‘We are fed up!’: Thousands march against TTIP & GMOs in Berlin (PHOTOS, VIDEO)

German farmers and consumer rights activists take part in a march to protest against the Transatlantic Trade and Investment Partnership (TTIP), mass husbandry and genetic engineering in Berlin, January 17, 2015. (Reuters/Fabrizio Bensch)
A broad alliance of farmers, ethical consumers, and anti-capitalist activists staged a march through Berlin that numbered up to 50,000, to denounce the proposed TTIP treaty between the US and EU, and mass farming technologies.

More than 120 organizations joined the fifth annual ‘We are Fed Up!’ demonstration, which this year focused on the increased importation of American farming practices – such as genetic modification, frequent antibiotic injections for animals, and chemical meat treatments – following the implementation of the controversial Transatlantic Trade and Investment Partnership (TTIP).

A demonstrators takes part in a German farmers and consumer rights activists march to protest against the Transatlantic Trade and Investment Partnership (TTIP), mass husbandry and genetic engineering in Berlin, January 17, 2015. (Reuters/Fabrizio Bensch)

"The EU-USA trade agreement TTIP only serves global concerns, and will take away the means of existence from many farms here and across the world," rally organizer Jochen Fritz told the media.

Tractors take part in protest of German farmers and consumer rights activists against the Transatlantic Trade and Investment Partnership (TTIP), mass husbandry and genetic engineering in Berlin, January 17, 2015. (Reuters/Fabrizio Bensch)

Police said that 25,000 people joined the peaceful demonstration – with organizers claiming twice that number – though the most impressive spectacle included a procession of 80 tractors manned by angry farmers. The demonstration was timed to coincide with International Green Week, a large agriculture fair that has just begun in Berlin.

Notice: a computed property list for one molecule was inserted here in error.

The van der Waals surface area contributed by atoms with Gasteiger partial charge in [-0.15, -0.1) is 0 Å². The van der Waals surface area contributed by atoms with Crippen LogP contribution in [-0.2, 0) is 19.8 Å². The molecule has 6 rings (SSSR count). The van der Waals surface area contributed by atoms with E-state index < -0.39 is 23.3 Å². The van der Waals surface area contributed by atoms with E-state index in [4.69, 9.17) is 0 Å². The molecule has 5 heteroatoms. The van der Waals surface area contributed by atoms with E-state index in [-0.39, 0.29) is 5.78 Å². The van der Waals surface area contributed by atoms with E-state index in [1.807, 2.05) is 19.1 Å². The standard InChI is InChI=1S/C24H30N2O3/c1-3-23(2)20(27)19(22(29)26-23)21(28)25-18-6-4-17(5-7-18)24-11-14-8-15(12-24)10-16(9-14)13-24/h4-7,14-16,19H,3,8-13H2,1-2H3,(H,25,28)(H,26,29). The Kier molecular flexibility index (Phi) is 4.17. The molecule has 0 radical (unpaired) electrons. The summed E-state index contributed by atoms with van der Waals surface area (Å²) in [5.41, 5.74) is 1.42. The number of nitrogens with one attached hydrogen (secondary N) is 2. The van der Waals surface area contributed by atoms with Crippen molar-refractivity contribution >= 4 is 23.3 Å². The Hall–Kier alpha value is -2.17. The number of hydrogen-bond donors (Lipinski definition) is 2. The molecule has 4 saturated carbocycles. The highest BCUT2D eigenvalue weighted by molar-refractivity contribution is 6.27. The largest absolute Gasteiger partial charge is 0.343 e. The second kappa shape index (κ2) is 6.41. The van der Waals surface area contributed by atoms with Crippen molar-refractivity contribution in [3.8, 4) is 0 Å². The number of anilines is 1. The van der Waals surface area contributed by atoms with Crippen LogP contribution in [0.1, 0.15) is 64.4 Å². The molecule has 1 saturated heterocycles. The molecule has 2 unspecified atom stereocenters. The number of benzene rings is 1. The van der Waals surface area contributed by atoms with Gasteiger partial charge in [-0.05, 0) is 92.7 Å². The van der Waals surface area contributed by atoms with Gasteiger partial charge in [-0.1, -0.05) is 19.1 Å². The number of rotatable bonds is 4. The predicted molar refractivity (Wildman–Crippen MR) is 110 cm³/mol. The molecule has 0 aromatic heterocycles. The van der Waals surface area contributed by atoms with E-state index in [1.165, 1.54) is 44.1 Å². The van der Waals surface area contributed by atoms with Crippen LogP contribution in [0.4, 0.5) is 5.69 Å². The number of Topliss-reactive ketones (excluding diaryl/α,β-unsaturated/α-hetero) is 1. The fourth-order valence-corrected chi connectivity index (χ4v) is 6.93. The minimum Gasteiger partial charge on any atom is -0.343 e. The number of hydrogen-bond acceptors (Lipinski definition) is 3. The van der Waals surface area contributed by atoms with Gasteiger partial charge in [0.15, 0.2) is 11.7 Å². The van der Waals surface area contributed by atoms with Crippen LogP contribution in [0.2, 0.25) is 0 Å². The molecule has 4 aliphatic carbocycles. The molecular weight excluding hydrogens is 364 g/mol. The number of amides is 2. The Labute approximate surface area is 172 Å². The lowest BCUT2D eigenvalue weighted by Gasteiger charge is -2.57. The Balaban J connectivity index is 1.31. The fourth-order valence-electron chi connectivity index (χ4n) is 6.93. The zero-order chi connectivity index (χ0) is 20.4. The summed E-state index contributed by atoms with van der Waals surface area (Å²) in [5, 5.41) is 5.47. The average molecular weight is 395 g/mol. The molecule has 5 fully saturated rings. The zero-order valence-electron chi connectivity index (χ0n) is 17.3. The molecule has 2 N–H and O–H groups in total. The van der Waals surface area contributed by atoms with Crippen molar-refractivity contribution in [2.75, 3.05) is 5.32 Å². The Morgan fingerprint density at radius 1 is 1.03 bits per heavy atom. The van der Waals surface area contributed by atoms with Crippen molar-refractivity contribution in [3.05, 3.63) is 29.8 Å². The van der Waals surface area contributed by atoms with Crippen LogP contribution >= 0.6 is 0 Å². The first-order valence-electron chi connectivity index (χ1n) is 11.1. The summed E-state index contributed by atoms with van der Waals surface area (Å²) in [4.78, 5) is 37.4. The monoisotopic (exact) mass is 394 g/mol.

German farmers and consumer rights activists perform as the take part in a march to protest against the Transatlantic Trade and Investment Partnership (TTIP), mass husbandry and genetic engineering in front of the Reichtsgas building Berlin, January 17, 2015. (Reuters/Fabrizio Bensch)

“Eating is political. Every single decision I make about what to buy is determined by how the animals are kept, or what grows in our fields. And I can make sure that I support the farmers and not the big agricultural industry corporations,” said Fritz.

A protestor holds up a figure with a sign reading "market-compliant democracy- we rule elections" (marktkonforme Demokratie- Die Wahlen bestimmen wir) during a demonstration against the TTIP (Transatlantic Trade and Investment Pact) in Berlin, on January 17, 2015. (AFP/DPA)

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The much stalled TTIP, whose 24-chapter provisional text was made public last week after formal negotiations since July 2013, seeks to formalize the economic relationship between the EU and US economies across the board. The two partners trade nearly €1 billion (US$1.1 billion) worth of goods and services annually.

Protestors take part in a demonstration against the TTIP (Transatlantic Trade and Investment Pact) in Berlin, on January 17, 2015. (AFP/DPA)

But the search for standardization has led to wide rifts in several areas – specifically agriculture – with US-based multinationals such as Monsanto leading the way in technological innovations, while the European public remains wary, despite assurances from EU regulators.

Speaking at one of the Green Week events, Federal Agriculture Minister Christian Schmidt promised to address the issues raised by the demonstrators, and said that he welcomed the public display of opinion.